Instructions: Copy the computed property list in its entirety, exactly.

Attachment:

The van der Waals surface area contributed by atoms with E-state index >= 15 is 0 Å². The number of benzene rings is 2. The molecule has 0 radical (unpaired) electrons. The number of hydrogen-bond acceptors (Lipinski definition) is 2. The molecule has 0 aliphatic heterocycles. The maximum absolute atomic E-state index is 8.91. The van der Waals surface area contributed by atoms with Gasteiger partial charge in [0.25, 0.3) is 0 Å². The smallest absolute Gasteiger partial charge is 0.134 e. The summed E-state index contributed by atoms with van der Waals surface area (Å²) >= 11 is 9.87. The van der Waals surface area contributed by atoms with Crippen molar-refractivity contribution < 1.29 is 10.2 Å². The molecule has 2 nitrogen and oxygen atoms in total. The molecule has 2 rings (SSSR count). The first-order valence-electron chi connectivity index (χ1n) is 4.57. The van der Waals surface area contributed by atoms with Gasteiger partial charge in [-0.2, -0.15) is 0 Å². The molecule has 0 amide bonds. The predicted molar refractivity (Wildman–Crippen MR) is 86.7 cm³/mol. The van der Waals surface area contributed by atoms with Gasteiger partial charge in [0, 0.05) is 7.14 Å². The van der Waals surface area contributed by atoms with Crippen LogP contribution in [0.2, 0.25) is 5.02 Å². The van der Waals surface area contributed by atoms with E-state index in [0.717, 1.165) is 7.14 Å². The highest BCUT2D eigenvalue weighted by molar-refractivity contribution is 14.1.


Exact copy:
The van der Waals surface area contributed by atoms with E-state index >= 15 is 0 Å². The number of benzene rings is 2. The molecule has 0 radical (unpaired) electrons. The number of hydrogen-bond acceptors (Lipinski definition) is 2. The molecule has 0 aliphatic heterocycles. The maximum absolute atomic E-state index is 8.91. The van der Waals surface area contributed by atoms with Gasteiger partial charge in [0.25, 0.3) is 0 Å². The smallest absolute Gasteiger partial charge is 0.134 e. The summed E-state index contributed by atoms with van der Waals surface area (Å²) >= 11 is 9.87. The van der Waals surface area contributed by atoms with Crippen molar-refractivity contribution < 1.29 is 10.2 Å². The molecule has 2 nitrogen and oxygen atoms in total. The molecule has 2 rings (SSSR count). The first-order valence-electron chi connectivity index (χ1n) is 4.57. The van der Waals surface area contributed by atoms with Gasteiger partial charge in [-0.2, -0.15) is 0 Å². The molecule has 0 amide bonds. The predicted molar refractivity (Wildman–Crippen MR) is 86.7 cm³/mol. The van der Waals surface area contributed by atoms with Gasteiger partial charge in [0, 0.05) is 7.14 Å². The van der Waals surface area contributed by atoms with Crippen LogP contribution in [0.2, 0.25) is 5.02 Å². The van der Waals surface area contributed by atoms with E-state index in [0.717, 1.165) is 7.14 Å². The highest BCUT2D eigenvalue weighted by molar-refractivity contribution is 14.1.